This Week In Books

Book-Recommending Facebook Bots: This Week in Books

HarperCollins Introduces Two Book Rec Bots on Facebook

Jumping on the bandwagon of businesses incorporating Facebook Messenger into sales and customer service, HarperCollins has rolled out two artificial intelligence-powered book rec bots. The BookGenie and Epic Reads (YA-specific) bots purport to help readers find new (HarperCollins, natch) books to read based on their taste, mood, and past favorites. This feels like the future, but is it fully baked? One Rioter took it for a test spin.

Penguin Random House Lands Obamas’ Book Deal

After a heated auction reportedly involving several publishing houses, Penguin Random House has landed the deal to publish forthcoming books by both Barack and Michelle Obama. Rumor has it that the joint contract went for $65 million, though speculation about that figure–and the number of books the Obamas will write for it–abounds. From what we at Riot HQ can tell, this deal is historic for its price tag and its unique nature; when else has a publisher acquired separately-written books from two people in one go? (Know of an example? Hit reply tell us!)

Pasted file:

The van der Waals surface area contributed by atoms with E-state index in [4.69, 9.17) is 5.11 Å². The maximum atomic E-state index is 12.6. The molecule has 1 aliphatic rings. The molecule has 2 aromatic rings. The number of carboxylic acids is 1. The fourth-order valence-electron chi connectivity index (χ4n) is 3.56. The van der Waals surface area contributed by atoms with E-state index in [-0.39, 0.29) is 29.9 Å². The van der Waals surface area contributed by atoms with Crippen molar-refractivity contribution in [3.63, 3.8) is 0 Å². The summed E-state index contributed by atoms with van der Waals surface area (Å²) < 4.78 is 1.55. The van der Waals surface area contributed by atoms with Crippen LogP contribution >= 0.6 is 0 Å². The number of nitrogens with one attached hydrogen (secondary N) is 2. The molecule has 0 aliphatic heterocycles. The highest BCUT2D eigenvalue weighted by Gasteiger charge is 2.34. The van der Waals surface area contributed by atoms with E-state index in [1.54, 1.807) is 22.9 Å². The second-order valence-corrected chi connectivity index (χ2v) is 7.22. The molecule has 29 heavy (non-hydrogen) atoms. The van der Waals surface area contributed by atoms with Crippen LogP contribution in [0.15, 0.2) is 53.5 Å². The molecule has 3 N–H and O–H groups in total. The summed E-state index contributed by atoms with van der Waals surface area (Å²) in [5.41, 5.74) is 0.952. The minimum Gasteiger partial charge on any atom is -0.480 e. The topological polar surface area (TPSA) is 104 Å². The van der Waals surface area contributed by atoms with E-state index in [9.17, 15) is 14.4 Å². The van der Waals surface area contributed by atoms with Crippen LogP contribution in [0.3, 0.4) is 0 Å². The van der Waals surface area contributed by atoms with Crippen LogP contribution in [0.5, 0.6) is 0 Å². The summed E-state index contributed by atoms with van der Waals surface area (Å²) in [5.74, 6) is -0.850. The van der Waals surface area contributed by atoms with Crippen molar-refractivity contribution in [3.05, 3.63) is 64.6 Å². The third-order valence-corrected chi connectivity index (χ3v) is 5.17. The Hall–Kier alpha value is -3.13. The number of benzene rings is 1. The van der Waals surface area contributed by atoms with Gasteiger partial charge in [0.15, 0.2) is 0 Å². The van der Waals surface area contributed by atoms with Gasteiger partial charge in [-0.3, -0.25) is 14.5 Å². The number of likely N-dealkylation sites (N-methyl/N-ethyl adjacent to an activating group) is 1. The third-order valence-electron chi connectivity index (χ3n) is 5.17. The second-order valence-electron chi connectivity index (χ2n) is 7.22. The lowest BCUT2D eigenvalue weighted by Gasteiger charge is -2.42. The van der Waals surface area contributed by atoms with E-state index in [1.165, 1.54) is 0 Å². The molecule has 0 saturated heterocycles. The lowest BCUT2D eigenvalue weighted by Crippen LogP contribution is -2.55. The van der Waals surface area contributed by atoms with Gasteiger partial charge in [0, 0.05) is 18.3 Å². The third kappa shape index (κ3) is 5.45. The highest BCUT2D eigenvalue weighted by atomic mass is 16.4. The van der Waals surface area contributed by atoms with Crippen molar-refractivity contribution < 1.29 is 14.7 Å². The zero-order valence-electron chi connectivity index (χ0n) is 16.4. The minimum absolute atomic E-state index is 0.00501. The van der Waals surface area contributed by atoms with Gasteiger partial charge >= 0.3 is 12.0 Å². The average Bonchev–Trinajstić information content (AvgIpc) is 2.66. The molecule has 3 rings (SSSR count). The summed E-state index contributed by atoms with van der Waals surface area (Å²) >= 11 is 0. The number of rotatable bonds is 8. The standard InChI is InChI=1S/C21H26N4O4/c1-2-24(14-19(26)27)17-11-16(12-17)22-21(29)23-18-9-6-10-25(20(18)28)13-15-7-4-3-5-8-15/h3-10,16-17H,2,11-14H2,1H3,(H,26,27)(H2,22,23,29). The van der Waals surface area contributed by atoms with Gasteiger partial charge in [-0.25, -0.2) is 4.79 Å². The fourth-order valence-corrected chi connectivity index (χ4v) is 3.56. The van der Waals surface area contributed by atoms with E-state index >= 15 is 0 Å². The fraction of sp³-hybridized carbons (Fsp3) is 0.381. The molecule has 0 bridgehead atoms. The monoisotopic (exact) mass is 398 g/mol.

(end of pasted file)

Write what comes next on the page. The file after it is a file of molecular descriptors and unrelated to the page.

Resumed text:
Dr. Seuss’s Wacky Taxidermy

This week’s installment of Before They Were (Literary) Stars is one of the more memorable ones I’ve seen. Decades before he became Dr. Seuss, Theodor Geisel spent his childhood near the zoo where his father worked. When Geisel moved away to New York City, his father began sending him beaks, antlers, and horns from deceased zoo animals. Geisel created sculptures from papier-mâche and the assorted parts. The products are wacky and whimsical creatures that may reveal the origins of the imaginary beasts in his stories.

Thanks to Everything Belongs to Us by Yoojin Grace Wuertz for sponsoring This Week in Books.

Seoul, 1978. At South Korea’s top university, the nation’s best and brightest compete to join the professional elite of an authoritarian regime. Success could lead to a life of rarefied privilege and wealth; failure means being left irrevocably behind. In this sweeping yet intimate debut, Yoojin Grace Wuertz details four intertwining lives that are rife with turmoil and desire, private anxieties and public betrayals, dashed hopes and broken dreams—while a nation moves toward prosperity at any cost.

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